July 10, 2018 / 10:22 AM / 12 days ago

Alan Alda's new life lesson is that people need to connect

NEW YORK (Reuters) - (The writer is a Reuters contributor. The opinions expressed are his own.)

FILE PHOTO: Actor Alan Alda smiles as he poses with his 40th Anniversary Special Founders Award at the International Emmy Awards in New York November 19, 2012. REUTERS/Carlo Allegri

Based on the years Alan Alda has spent in your living room, you may think the 82-year-old actor is one of your best friends.

His ability to connect with audiences - since his breakout role as Hawkeye Pierce on “M*A*S*H” in the 1970s, through countless programs like “The West Wing” and “30 Rock” - has led to a new career promoting what Alda believes the world sorely needs.

His company, Alda Communication Training, helps business executives relate to people with more authenticity, clarity and empathy.

For the latest in Reuters’ “Life Lessons” series, Alda chatted about the wisdom he has taken away from a life lived both onscreen and off.

Q: As a struggling actor, what was the money situation like in the beginning?

A: I was married when I was 21 and almost immediately had three children. It was a good nine years or so before I made any kind of living. There were times I just couldn’t afford to drink a can of beer at dinner – and the cheapest beer was only around $1 for six cans, but I still had to ration them.

To pay the rent I was a cab driver, I sold mutual funds – mainly to myself – and I was a doorman. Our first apartment was so tiny that the kitchen was actually located in a closet.

Q: Was it heartening when you finally started getting some gigs?

A: It was certainly less frustrating. But I had never really considered doing anything else. It was never about being rich and famous. I only expected to be able to do what I loved doing, and hopefully make a living at it.

Q: When M*A*S*H hit, what was it like to deal with extreme success?

A: It was a little disorienting. I had seen my father get famous when he was in his 30s, and it didn’t seem like a terrific thing to be. I was wary of being famous, because it’s really hard to adjust to. If you can be rich without being famous, I would definitely advise that.

Q: What money mistakes did you make early on?

A: I was advised to invest in a tax shelter, which turned out to be a huge mistake because it was a fraud. I got a phone call from a reporter from the New York Times while I was on set one day, and he said, “So how do you feel about being in the same boat as Walter Cronkite? You were both defrauded on an investment.”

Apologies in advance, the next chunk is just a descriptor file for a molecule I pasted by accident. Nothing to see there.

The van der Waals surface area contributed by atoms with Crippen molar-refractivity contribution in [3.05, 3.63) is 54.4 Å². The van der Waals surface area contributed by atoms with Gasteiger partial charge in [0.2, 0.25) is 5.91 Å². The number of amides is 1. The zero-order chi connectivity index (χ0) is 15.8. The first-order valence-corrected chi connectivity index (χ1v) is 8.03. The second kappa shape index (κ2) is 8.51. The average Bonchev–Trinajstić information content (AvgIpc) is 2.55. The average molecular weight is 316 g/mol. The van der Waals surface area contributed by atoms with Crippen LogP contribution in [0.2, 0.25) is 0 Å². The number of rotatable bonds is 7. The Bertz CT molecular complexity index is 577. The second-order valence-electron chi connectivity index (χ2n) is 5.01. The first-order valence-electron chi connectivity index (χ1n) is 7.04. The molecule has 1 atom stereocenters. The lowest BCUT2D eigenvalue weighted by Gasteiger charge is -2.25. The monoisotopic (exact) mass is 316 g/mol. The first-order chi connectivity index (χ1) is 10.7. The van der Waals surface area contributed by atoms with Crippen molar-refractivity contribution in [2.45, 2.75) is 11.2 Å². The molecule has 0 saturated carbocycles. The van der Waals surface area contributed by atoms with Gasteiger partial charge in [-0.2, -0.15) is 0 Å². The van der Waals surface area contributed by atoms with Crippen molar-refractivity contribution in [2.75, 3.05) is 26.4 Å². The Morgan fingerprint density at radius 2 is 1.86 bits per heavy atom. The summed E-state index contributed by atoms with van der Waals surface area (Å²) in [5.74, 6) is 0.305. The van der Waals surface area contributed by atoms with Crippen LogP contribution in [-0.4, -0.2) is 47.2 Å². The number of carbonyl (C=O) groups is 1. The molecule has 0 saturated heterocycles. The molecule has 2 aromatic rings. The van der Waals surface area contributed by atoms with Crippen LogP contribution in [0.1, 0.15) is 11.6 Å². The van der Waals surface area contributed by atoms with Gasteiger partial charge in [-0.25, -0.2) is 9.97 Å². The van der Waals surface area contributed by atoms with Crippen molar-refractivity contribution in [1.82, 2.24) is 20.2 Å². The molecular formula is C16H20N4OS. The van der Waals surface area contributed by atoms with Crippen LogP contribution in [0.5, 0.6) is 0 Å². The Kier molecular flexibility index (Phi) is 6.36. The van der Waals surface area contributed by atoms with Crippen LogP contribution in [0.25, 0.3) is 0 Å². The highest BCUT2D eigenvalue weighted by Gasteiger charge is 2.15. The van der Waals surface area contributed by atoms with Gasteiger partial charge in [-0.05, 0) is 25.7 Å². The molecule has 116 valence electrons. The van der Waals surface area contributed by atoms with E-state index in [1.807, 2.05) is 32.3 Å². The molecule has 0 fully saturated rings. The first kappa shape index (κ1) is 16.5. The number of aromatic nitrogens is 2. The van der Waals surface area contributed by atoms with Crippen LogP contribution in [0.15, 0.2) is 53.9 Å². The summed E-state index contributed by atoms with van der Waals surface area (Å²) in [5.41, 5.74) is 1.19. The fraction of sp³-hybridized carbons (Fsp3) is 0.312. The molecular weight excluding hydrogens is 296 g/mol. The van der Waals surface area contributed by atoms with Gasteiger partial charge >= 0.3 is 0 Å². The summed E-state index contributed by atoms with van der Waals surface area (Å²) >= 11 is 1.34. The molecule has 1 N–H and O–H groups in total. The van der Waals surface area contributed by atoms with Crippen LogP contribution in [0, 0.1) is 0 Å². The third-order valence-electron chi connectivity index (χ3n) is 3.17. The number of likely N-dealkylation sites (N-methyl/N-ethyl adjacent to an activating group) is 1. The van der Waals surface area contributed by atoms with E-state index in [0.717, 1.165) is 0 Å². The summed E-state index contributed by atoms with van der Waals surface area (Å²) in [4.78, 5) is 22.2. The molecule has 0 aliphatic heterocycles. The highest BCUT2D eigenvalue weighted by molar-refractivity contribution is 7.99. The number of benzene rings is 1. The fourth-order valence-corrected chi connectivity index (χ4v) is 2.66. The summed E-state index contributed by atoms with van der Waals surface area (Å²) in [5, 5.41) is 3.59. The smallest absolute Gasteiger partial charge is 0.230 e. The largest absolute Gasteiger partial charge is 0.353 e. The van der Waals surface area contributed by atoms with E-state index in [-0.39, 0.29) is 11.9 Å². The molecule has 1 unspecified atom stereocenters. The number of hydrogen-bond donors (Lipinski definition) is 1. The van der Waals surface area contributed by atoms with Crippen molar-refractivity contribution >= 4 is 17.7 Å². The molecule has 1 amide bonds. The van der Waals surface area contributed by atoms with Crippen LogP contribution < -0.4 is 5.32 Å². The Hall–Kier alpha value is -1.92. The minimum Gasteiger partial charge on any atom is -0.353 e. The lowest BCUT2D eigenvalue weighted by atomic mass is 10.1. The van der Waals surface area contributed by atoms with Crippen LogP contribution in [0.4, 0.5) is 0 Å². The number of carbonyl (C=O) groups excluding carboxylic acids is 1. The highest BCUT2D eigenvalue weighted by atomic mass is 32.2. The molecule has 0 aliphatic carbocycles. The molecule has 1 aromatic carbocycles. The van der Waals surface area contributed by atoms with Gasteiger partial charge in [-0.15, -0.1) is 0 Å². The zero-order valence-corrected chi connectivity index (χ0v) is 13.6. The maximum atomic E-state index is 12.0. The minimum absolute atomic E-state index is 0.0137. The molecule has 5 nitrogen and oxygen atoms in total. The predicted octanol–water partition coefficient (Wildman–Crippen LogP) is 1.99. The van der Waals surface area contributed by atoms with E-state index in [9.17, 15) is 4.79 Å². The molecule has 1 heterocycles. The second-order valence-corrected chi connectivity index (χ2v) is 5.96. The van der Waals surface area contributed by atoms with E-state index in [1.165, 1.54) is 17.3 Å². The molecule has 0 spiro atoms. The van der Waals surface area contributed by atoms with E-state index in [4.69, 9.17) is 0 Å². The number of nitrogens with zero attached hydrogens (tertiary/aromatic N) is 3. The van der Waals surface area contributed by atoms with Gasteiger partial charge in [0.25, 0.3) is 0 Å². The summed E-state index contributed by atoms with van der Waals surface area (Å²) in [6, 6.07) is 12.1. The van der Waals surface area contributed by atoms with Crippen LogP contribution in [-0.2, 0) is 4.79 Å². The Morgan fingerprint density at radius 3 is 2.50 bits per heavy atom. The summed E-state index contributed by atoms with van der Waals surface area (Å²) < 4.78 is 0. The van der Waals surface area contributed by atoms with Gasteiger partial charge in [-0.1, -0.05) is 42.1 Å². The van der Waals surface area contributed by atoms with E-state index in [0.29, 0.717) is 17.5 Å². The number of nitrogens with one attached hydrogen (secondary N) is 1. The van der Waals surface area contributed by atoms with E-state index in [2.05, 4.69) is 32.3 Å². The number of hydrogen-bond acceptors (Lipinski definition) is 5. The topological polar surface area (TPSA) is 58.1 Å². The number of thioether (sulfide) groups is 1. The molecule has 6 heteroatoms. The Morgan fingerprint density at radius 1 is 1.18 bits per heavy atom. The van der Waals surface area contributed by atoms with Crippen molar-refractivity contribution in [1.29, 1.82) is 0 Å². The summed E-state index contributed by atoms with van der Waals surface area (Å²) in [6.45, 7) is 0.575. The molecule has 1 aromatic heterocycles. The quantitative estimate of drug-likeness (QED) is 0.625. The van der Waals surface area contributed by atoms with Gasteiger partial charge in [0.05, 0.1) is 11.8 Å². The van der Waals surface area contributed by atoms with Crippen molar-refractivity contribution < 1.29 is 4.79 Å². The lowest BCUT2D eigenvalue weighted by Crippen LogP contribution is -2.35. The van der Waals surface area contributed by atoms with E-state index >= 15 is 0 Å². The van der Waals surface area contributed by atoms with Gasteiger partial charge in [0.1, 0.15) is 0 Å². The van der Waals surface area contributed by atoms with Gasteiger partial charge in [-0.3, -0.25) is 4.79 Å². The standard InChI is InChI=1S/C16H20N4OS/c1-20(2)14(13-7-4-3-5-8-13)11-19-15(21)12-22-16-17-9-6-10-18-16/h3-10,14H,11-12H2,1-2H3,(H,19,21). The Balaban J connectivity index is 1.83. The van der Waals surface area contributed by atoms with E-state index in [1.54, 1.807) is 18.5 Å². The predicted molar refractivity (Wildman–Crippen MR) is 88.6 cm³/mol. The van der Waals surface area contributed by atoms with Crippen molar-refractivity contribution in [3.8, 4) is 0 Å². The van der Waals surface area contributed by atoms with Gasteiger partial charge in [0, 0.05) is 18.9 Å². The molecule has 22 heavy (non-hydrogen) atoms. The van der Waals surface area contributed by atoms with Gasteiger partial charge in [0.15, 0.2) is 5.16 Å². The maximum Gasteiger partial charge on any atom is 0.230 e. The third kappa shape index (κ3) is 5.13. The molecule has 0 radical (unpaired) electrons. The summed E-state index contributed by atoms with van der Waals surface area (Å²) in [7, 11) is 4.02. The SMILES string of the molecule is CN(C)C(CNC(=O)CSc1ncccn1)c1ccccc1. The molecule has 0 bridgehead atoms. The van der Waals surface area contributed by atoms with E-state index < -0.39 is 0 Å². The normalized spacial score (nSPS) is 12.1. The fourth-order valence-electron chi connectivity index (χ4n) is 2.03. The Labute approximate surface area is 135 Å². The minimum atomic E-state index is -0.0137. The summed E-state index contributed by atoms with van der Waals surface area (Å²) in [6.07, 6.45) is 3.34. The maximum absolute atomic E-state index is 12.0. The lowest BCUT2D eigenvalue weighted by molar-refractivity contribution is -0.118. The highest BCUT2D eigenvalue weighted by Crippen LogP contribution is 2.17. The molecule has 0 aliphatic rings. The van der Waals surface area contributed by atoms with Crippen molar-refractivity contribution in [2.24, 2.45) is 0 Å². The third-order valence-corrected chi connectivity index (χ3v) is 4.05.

That was the first I had even heard about it. I was so dazed that I walked outside and ran right into an iron pole. I lost pretty much everything I had, so that was a hard lesson.

Q: How has the launch gone for your communications company?

A: What you learn to do as an actor is to really connect to another person. I realized you could teach regular people to do that, too. So I started a center for communication science at Stony Brook University, and then a training company that has worked with thousands of people, mostly scientists and doctors. That work led to my book, “If I Understood You, Would I Have This Look On My Face?” and my podcast “Clear+Vivid.”

Q: Since you are so interested in science, is that where your philanthropic dollars go?

A: I work a lot with St. Jude’s, a wonderful research hospital that helps children and doesn’t charge families anything. Those efforts are led by my good friend Marlo Thomas, who has an amazing ability to get things done, raising something like $1 billion a year for them. Now there is a fantastic communicator – you have to be good to raise that much money.

Q: What lessons are you passing along to your kids and grandkids?

A: I have three daughters and eight grandkids, and a lot of us have improvised together. I love that they have an interest in it, because it certainly changed my life. Improvising is life-changing, because it makes you a different person, a better person. It puts you in touch with your creativity, and you begin to trust yourself more, and censor yourself less. Most importantly, you have to listen to the other person – it’s not just about you.

Editing by Beth Pinsker and Richard Chang

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